Family Magazine

Raising a Son in the Age of Trump & Rape Culture

By Designerdaddy @DesignerDaddy

Donald Trump & rape culture

When I first read the words, I was sick to my stomach. It worsened as the coverage expanded, as I watched and re-watched the video and awaited the eventual (faux) apology. Nausea then gave way to disgust as I witnessed a serial assaulter attempt to shame his female opponent by exploiting the assaults of even more women.

Yet as this insanity unfolded, my greatest anxiety came from the question on repeat in my head:

How do I raise my son in the age of Donald Trump and rape culture?

Neither Trump nor rape culture are new phenomena; but never in our country’s history has there been such a blatant display (and subsequent endorsement) of misogyny from one poised to be its leader.

Whether or not Trump wins the presidency is beside the point — the damage has been done. A man who boasts of sexually assaulting women is the nominee of a major political party — a crazed comb-over away from becoming the most powerful man on the planet. Decades of teaching little girls “You can be anything you want to be” have been slapped to the floor; threatened with jail time; grabbed in the pussy, as it were. And little boys are shown that ignorant, predatory bullies are worshiped like rock stars. And when you’re a star they let you do it. You can do anything.

So I pose the question again:

How do I raise my son in the age of Donald Trump and rape culture?

What can I say to him? How do I explain…any of it?

I remember excitedly telling my son on the morning of his third birthday that his Papa and I could finally get married in our home state. Less than three years later, we took an impromptu field trip to the Supreme Court, where I explained that daddies and papas (and mommies and mamas) all over the country could now marry. I’ve told him how special it is that he was born under our first black president, and that the next might be the first woman. Recounting these experiences, I wrote, “Hope for the future, restored.”

But now I have no words; my excitement is quelled; my hope, diminished.

I sat at my desk Monday morning — as I do every school day — to make a note for my son’s lunch. Weary and uninspired, I wondered how to brighten any negativity he might be picking up on — or at least lift my own spirits. And of course I pondered the uncertainty of the last few days, and how this lone doodle might help.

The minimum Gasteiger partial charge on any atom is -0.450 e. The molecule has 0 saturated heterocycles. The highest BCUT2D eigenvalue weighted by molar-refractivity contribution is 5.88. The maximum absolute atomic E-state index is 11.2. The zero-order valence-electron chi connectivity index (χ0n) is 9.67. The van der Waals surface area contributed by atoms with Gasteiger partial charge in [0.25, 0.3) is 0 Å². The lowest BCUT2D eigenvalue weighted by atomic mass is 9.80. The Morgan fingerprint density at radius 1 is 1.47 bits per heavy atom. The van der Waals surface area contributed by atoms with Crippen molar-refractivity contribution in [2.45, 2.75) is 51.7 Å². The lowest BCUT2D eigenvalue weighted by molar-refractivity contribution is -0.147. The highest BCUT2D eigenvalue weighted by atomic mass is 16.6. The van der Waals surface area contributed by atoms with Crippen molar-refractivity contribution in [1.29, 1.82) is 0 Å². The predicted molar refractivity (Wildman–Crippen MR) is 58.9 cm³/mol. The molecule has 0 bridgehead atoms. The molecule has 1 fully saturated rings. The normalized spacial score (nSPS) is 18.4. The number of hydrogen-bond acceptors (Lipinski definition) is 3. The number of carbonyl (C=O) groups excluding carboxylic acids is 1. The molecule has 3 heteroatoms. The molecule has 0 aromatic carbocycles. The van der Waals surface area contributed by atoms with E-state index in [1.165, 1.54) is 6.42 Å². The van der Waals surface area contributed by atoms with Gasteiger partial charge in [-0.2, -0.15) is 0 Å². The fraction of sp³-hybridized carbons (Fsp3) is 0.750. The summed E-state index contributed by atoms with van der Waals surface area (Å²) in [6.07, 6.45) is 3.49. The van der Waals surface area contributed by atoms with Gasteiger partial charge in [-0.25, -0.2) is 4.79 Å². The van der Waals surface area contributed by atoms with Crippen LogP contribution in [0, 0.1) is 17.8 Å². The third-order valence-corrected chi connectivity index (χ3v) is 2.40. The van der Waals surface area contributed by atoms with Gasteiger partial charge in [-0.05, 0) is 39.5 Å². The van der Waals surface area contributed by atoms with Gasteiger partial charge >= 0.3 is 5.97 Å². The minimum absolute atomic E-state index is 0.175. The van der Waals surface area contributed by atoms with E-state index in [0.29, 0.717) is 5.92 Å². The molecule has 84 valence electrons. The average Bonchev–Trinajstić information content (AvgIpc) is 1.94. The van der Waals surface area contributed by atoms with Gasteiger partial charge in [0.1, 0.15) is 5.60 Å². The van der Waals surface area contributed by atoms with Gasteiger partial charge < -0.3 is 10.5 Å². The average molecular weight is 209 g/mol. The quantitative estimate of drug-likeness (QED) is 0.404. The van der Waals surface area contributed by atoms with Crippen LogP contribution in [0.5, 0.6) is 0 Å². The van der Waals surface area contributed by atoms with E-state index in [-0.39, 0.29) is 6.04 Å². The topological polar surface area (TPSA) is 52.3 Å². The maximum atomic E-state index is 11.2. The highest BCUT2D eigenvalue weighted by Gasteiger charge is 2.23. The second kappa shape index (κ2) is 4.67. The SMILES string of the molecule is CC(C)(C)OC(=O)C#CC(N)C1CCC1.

My head and hand were quickly drawn to Wonder Woman, the quintessential superheroine. But I couldn’t bring myself to show her smiling in her (man-designed) corset and tiara, so I started drawing her Lasso of Truth.

I thought about how Wonder Woman uses the truth to expose evil — sussing out motivation and intent, plumbing the depths of villainous hearts and rendering them powerless.

I recalled the women I’d seen posting on social media, listing the times they’d been grabbed, assaulted, and humiliated by men. They were using their truths to shed light on the reality, and not the reality star. Their bravery moved me, and their power inspired me.

I considered the countless women whose painful stories I didn’t see, and what a force of nature they all are — regardless of when and where they choose to speak their truth. And I imagined how terrifying and enraging the possibility of a Trump presidency must be to them.

Finishing the note with the phrase TRUTH IS POWER, I realized Wonder Woman and her magical lariat had given me my answer.

donald trump rape culture wonder woman

How do I raise my son in the age of Donald Trump and rape culture?

The answer is to speak the truth.
The truth that girls and women are deserving of respect — not because they’re pretty, or sensitive, or accomplished, or smart. Or because it’s our job as males to bequeath respect upon them. They deserve respect because they’re human beings.

The answer is to use my power. To put my own privilege to work and fight bigotry and oppression in all its forms. To draw upon my power as a voter, a writer, an artist, and a father.

The answer is to never stop trying. I can’t afford to give up, in any way, at any moment. The temptation is certainly there — to throw up my hands and declare the problem too big, out of my control, not mine. But the stakes are too high and the threat too imminent.

I commit to speak the truth, use my power, and never stop trying to show my son what it means to be a good man person. And to keep stashing girl superhero notes into his lunch from time-to-time, to remind him that Wonder Woman …and the Pink Ranger, and Storm, and Rey… are pretty damn awesome. And that girls can — and will — be anything they want to be.

Wonder Woman, Donald Trump & rape culture

Jon (age 3) shows off his Wonder Woman bracelets to Lynda Carter at the DC Pride parade.

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